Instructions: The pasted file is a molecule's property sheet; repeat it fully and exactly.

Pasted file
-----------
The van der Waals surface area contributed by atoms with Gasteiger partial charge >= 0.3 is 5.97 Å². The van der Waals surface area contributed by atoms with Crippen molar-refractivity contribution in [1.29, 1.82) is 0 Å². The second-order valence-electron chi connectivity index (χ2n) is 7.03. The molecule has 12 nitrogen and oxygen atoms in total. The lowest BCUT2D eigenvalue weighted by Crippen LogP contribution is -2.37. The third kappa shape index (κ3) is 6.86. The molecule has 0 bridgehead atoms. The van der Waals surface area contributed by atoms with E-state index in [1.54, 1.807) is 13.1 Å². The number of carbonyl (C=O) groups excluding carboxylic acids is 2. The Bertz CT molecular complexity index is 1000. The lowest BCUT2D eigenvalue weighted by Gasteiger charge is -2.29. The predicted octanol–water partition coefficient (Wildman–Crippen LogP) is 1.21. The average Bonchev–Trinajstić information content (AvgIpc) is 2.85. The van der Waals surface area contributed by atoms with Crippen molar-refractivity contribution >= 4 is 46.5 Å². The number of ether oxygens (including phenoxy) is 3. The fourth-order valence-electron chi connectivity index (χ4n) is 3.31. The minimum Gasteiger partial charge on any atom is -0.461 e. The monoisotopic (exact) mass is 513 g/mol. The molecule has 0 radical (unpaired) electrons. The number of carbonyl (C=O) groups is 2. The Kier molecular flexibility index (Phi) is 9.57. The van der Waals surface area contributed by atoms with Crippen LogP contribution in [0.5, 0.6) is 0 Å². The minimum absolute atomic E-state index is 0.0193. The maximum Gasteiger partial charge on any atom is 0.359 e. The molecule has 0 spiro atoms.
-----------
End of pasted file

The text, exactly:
The van der Waals surface area contributed by atoms with Gasteiger partial charge >= 0.3 is 5.97 Å². The van der Waals surface area contributed by atoms with Crippen molar-refractivity contribution in [1.29, 1.82) is 0 Å². The second-order valence-electron chi connectivity index (χ2n) is 7.03. The molecule has 12 nitrogen and oxygen atoms in total. The lowest BCUT2D eigenvalue weighted by Crippen LogP contribution is -2.37. The third kappa shape index (κ3) is 6.86. The molecule has 0 bridgehead atoms. The van der Waals surface area contributed by atoms with E-state index in [1.54, 1.807) is 13.1 Å². The number of carbonyl (C=O) groups excluding carboxylic acids is 2. The Bertz CT molecular complexity index is 1000. The lowest BCUT2D eigenvalue weighted by Gasteiger charge is -2.29. The predicted octanol–water partition coefficient (Wildman–Crippen LogP) is 1.21. The average Bonchev–Trinajstić information content (AvgIpc) is 2.85. The van der Waals surface area contributed by atoms with Crippen molar-refractivity contribution >= 4 is 46.5 Å². The number of ether oxygens (including phenoxy) is 3. The fourth-order valence-electron chi connectivity index (χ4n) is 3.31. The minimum Gasteiger partial charge on any atom is -0.461 e. The monoisotopic (exact) mass is 513 g/mol. The molecule has 0 radical (unpaired) electrons. The number of carbonyl (C=O) groups is 2. The Kier molecular flexibility index (Phi) is 9.57. The van der Waals surface area contributed by atoms with Crippen LogP contribution in [0.5, 0.6) is 0 Å². The minimum absolute atomic E-state index is 0.0193. The maximum Gasteiger partial charge on any atom is 0.359 e. The molecule has 0 spiro atoms.